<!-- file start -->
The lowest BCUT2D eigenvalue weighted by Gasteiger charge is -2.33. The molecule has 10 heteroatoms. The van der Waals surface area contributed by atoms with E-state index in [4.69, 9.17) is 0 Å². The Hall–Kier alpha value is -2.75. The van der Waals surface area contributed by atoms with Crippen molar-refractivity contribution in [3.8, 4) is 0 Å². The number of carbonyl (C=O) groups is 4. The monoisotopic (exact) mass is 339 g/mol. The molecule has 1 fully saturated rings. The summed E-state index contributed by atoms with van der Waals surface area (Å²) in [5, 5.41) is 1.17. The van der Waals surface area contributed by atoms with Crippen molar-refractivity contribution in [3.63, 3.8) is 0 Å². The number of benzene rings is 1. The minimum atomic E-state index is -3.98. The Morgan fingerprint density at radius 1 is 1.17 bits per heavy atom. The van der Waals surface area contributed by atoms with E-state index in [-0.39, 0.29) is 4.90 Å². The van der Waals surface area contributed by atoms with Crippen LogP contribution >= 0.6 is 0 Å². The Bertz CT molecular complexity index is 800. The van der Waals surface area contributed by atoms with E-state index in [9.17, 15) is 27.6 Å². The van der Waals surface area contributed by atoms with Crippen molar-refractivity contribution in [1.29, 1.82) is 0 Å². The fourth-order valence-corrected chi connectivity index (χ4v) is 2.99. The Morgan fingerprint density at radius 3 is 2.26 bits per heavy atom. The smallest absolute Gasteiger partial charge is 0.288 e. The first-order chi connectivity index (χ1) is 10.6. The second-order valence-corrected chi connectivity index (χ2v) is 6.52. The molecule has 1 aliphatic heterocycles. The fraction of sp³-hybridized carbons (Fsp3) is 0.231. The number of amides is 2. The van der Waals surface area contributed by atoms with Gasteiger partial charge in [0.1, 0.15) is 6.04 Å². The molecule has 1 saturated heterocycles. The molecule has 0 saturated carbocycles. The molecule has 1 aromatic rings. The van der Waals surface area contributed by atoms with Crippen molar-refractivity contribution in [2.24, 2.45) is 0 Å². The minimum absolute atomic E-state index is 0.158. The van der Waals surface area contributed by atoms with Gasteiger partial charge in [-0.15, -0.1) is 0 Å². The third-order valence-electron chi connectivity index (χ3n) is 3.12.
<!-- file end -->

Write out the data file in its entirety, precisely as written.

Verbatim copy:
The lowest BCUT2D eigenvalue weighted by Gasteiger charge is -2.33. The molecule has 10 heteroatoms. The van der Waals surface area contributed by atoms with E-state index in [4.69, 9.17) is 0 Å². The Hall–Kier alpha value is -2.75. The van der Waals surface area contributed by atoms with Crippen molar-refractivity contribution in [3.8, 4) is 0 Å². The number of carbonyl (C=O) groups is 4. The monoisotopic (exact) mass is 339 g/mol. The molecule has 1 fully saturated rings. The summed E-state index contributed by atoms with van der Waals surface area (Å²) in [5, 5.41) is 1.17. The van der Waals surface area contributed by atoms with Crippen molar-refractivity contribution in [3.63, 3.8) is 0 Å². The number of benzene rings is 1. The minimum atomic E-state index is -3.98. The Morgan fingerprint density at radius 1 is 1.17 bits per heavy atom. The van der Waals surface area contributed by atoms with E-state index in [-0.39, 0.29) is 4.90 Å². The van der Waals surface area contributed by atoms with Crippen LogP contribution >= 0.6 is 0 Å². The Bertz CT molecular complexity index is 800. The van der Waals surface area contributed by atoms with E-state index in [9.17, 15) is 27.6 Å². The van der Waals surface area contributed by atoms with Crippen molar-refractivity contribution in [1.29, 1.82) is 0 Å². The fourth-order valence-corrected chi connectivity index (χ4v) is 2.99. The Morgan fingerprint density at radius 3 is 2.26 bits per heavy atom. The smallest absolute Gasteiger partial charge is 0.288 e. The first-order chi connectivity index (χ1) is 10.6. The second-order valence-corrected chi connectivity index (χ2v) is 6.52. The molecule has 1 aliphatic heterocycles. The fraction of sp³-hybridized carbons (Fsp3) is 0.231. The number of amides is 2. The van der Waals surface area contributed by atoms with Gasteiger partial charge in [0.1, 0.15) is 6.04 Å². The molecule has 1 saturated heterocycles. The molecule has 0 saturated carbocycles. The molecule has 1 aromatic rings. The van der Waals surface area contributed by atoms with Crippen molar-refractivity contribution in [2.24, 2.45) is 0 Å². The minimum absolute atomic E-state index is 0.158. The van der Waals surface area contributed by atoms with Gasteiger partial charge in [-0.15, -0.1) is 0 Å². The third-order valence-electron chi connectivity index (χ3n) is 3.12.